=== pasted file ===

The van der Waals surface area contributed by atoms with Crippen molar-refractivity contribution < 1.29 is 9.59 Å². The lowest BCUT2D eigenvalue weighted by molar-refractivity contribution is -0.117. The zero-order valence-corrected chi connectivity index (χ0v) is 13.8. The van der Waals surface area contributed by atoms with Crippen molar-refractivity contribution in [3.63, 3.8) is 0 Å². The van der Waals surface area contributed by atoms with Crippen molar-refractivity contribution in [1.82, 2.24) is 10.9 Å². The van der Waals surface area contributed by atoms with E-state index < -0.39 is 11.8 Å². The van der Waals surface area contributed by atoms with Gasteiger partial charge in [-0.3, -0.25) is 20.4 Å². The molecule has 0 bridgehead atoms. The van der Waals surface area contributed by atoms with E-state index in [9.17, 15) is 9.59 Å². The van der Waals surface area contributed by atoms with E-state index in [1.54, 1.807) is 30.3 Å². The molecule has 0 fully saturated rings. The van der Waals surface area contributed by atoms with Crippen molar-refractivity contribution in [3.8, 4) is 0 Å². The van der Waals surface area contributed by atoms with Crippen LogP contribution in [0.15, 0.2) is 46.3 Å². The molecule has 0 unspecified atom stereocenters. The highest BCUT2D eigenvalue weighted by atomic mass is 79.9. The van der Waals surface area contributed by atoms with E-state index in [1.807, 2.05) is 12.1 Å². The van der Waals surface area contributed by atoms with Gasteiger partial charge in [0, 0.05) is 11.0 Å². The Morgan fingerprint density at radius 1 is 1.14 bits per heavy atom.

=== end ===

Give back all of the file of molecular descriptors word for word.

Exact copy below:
The van der Waals surface area contributed by atoms with Crippen molar-refractivity contribution < 1.29 is 9.59 Å². The lowest BCUT2D eigenvalue weighted by molar-refractivity contribution is -0.117. The zero-order valence-corrected chi connectivity index (χ0v) is 13.8. The van der Waals surface area contributed by atoms with Crippen molar-refractivity contribution in [3.63, 3.8) is 0 Å². The van der Waals surface area contributed by atoms with Crippen molar-refractivity contribution in [1.82, 2.24) is 10.9 Å². The van der Waals surface area contributed by atoms with E-state index < -0.39 is 11.8 Å². The van der Waals surface area contributed by atoms with Gasteiger partial charge in [-0.3, -0.25) is 20.4 Å². The molecule has 0 bridgehead atoms. The van der Waals surface area contributed by atoms with E-state index in [9.17, 15) is 9.59 Å². The van der Waals surface area contributed by atoms with E-state index in [1.54, 1.807) is 30.3 Å². The molecule has 0 fully saturated rings. The van der Waals surface area contributed by atoms with Crippen molar-refractivity contribution in [3.8, 4) is 0 Å². The van der Waals surface area contributed by atoms with Crippen LogP contribution in [0.15, 0.2) is 46.3 Å². The molecule has 0 unspecified atom stereocenters. The highest BCUT2D eigenvalue weighted by atomic mass is 79.9. The van der Waals surface area contributed by atoms with E-state index in [1.807, 2.05) is 12.1 Å². The van der Waals surface area contributed by atoms with Gasteiger partial charge in [0, 0.05) is 11.0 Å². The Morgan fingerprint density at radius 1 is 1.14 bits per heavy atom.